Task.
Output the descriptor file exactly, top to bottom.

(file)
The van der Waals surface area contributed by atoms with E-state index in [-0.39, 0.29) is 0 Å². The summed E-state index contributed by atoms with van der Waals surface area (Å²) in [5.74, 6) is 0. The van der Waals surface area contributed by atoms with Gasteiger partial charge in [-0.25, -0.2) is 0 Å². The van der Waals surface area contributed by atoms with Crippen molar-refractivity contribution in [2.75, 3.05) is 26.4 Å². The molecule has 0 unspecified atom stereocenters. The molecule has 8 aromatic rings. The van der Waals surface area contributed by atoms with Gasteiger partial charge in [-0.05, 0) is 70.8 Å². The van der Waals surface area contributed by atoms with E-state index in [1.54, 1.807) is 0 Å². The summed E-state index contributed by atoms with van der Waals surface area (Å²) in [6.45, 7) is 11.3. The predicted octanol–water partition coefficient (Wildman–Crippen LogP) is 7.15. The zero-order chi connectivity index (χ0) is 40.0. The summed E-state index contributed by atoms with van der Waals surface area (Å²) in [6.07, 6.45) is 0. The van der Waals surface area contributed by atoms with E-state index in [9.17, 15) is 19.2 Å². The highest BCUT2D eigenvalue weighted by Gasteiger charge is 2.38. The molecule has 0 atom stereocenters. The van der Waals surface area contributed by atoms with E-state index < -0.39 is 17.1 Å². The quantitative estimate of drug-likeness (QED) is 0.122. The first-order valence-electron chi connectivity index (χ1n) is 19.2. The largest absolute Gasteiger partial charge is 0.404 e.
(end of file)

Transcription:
The van der Waals surface area contributed by atoms with E-state index in [-0.39, 0.29) is 0 Å². The summed E-state index contributed by atoms with van der Waals surface area (Å²) in [5.74, 6) is 0. The van der Waals surface area contributed by atoms with Gasteiger partial charge in [-0.25, -0.2) is 0 Å². The van der Waals surface area contributed by atoms with Crippen molar-refractivity contribution in [2.75, 3.05) is 26.4 Å². The molecule has 0 unspecified atom stereocenters. The molecule has 8 aromatic rings. The van der Waals surface area contributed by atoms with Gasteiger partial charge in [-0.05, 0) is 70.8 Å². The van der Waals surface area contributed by atoms with E-state index in [1.54, 1.807) is 0 Å². The summed E-state index contributed by atoms with van der Waals surface area (Å²) in [6.45, 7) is 11.3. The predicted octanol–water partition coefficient (Wildman–Crippen LogP) is 7.15. The zero-order chi connectivity index (χ0) is 40.0. The summed E-state index contributed by atoms with van der Waals surface area (Å²) in [6.07, 6.45) is 0. The van der Waals surface area contributed by atoms with E-state index in [9.17, 15) is 19.2 Å². The highest BCUT2D eigenvalue weighted by Gasteiger charge is 2.38. The molecule has 0 atom stereocenters. The van der Waals surface area contributed by atoms with E-state index < -0.39 is 17.1 Å². The quantitative estimate of drug-likeness (QED) is 0.122. The first-order valence-electron chi connectivity index (χ1n) is 19.2. The largest absolute Gasteiger partial charge is 0.404 e.